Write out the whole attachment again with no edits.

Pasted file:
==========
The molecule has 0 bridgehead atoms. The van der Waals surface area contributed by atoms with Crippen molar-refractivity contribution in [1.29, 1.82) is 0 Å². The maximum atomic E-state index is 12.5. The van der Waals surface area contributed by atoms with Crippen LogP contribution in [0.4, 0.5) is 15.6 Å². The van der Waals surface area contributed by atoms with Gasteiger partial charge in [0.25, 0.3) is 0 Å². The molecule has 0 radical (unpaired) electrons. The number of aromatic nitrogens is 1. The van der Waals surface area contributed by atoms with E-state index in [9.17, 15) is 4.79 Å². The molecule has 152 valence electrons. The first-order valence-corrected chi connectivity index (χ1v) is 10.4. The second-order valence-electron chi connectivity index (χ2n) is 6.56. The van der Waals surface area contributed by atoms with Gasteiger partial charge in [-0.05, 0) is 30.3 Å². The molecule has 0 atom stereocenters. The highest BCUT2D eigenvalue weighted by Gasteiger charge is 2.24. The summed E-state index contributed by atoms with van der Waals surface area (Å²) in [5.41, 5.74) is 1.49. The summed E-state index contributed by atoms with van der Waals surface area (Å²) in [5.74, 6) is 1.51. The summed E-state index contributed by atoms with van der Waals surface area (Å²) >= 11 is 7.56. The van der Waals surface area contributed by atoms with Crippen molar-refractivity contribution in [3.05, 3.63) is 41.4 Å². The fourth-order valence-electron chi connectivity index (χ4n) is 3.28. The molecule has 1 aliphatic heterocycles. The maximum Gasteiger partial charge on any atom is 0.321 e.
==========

The molecule has 0 bridgehead atoms. The van der Waals surface area contributed by atoms with Crippen molar-refractivity contribution in [1.29, 1.82) is 0 Å². The maximum atomic E-state index is 12.5. The van der Waals surface area contributed by atoms with Crippen LogP contribution in [0.4, 0.5) is 15.6 Å². The van der Waals surface area contributed by atoms with Gasteiger partial charge in [0.25, 0.3) is 0 Å². The molecule has 0 radical (unpaired) electrons. The number of aromatic nitrogens is 1. The van der Waals surface area contributed by atoms with E-state index in [9.17, 15) is 4.79 Å². The molecule has 152 valence electrons. The first-order valence-corrected chi connectivity index (χ1v) is 10.4. The second-order valence-electron chi connectivity index (χ2n) is 6.56. The van der Waals surface area contributed by atoms with Gasteiger partial charge in [-0.05, 0) is 30.3 Å². The molecule has 0 atom stereocenters. The highest BCUT2D eigenvalue weighted by Gasteiger charge is 2.24. The summed E-state index contributed by atoms with van der Waals surface area (Å²) in [5.41, 5.74) is 1.49. The summed E-state index contributed by atoms with van der Waals surface area (Å²) in [5.74, 6) is 1.51. The summed E-state index contributed by atoms with van der Waals surface area (Å²) >= 11 is 7.56. The van der Waals surface area contributed by atoms with Crippen molar-refractivity contribution in [3.05, 3.63) is 41.4 Å². The fourth-order valence-electron chi connectivity index (χ4n) is 3.28. The molecule has 1 aliphatic heterocycles. The maximum Gasteiger partial charge on any atom is 0.321 e.